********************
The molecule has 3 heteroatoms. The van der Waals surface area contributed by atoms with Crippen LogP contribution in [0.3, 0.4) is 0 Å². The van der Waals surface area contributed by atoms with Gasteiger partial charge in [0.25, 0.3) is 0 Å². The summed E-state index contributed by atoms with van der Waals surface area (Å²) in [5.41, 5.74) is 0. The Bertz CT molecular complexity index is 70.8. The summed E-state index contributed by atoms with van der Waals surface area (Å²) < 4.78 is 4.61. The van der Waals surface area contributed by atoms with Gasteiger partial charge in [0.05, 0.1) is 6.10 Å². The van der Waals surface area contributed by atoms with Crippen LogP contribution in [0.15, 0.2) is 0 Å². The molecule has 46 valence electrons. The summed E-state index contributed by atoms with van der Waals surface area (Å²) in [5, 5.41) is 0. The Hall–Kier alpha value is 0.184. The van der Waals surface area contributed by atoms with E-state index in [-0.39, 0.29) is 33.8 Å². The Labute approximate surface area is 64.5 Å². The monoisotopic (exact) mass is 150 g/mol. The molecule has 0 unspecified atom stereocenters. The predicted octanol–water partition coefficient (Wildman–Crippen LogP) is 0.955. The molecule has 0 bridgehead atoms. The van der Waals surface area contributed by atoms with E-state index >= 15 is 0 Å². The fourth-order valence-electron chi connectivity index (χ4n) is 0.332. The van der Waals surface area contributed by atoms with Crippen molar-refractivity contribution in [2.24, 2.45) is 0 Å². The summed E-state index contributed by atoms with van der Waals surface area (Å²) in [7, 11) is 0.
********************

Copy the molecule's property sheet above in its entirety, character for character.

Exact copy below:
The molecule has 3 heteroatoms. The van der Waals surface area contributed by atoms with Crippen LogP contribution in [0.3, 0.4) is 0 Å². The van der Waals surface area contributed by atoms with Gasteiger partial charge in [0.25, 0.3) is 0 Å². The summed E-state index contributed by atoms with van der Waals surface area (Å²) in [5.41, 5.74) is 0. The Bertz CT molecular complexity index is 70.8. The summed E-state index contributed by atoms with van der Waals surface area (Å²) < 4.78 is 4.61. The van der Waals surface area contributed by atoms with Gasteiger partial charge in [0.05, 0.1) is 6.10 Å². The van der Waals surface area contributed by atoms with Crippen LogP contribution in [0.15, 0.2) is 0 Å². The molecule has 46 valence electrons. The summed E-state index contributed by atoms with van der Waals surface area (Å²) in [5, 5.41) is 0. The Hall–Kier alpha value is 0.184. The van der Waals surface area contributed by atoms with E-state index in [-0.39, 0.29) is 33.8 Å². The Labute approximate surface area is 64.5 Å². The monoisotopic (exact) mass is 150 g/mol. The molecule has 0 unspecified atom stereocenters. The predicted octanol–water partition coefficient (Wildman–Crippen LogP) is 0.955. The molecule has 0 bridgehead atoms. The van der Waals surface area contributed by atoms with E-state index >= 15 is 0 Å². The fourth-order valence-electron chi connectivity index (χ4n) is 0.332. The van der Waals surface area contributed by atoms with Crippen molar-refractivity contribution in [2.24, 2.45) is 0 Å². The summed E-state index contributed by atoms with van der Waals surface area (Å²) in [7, 11) is 0.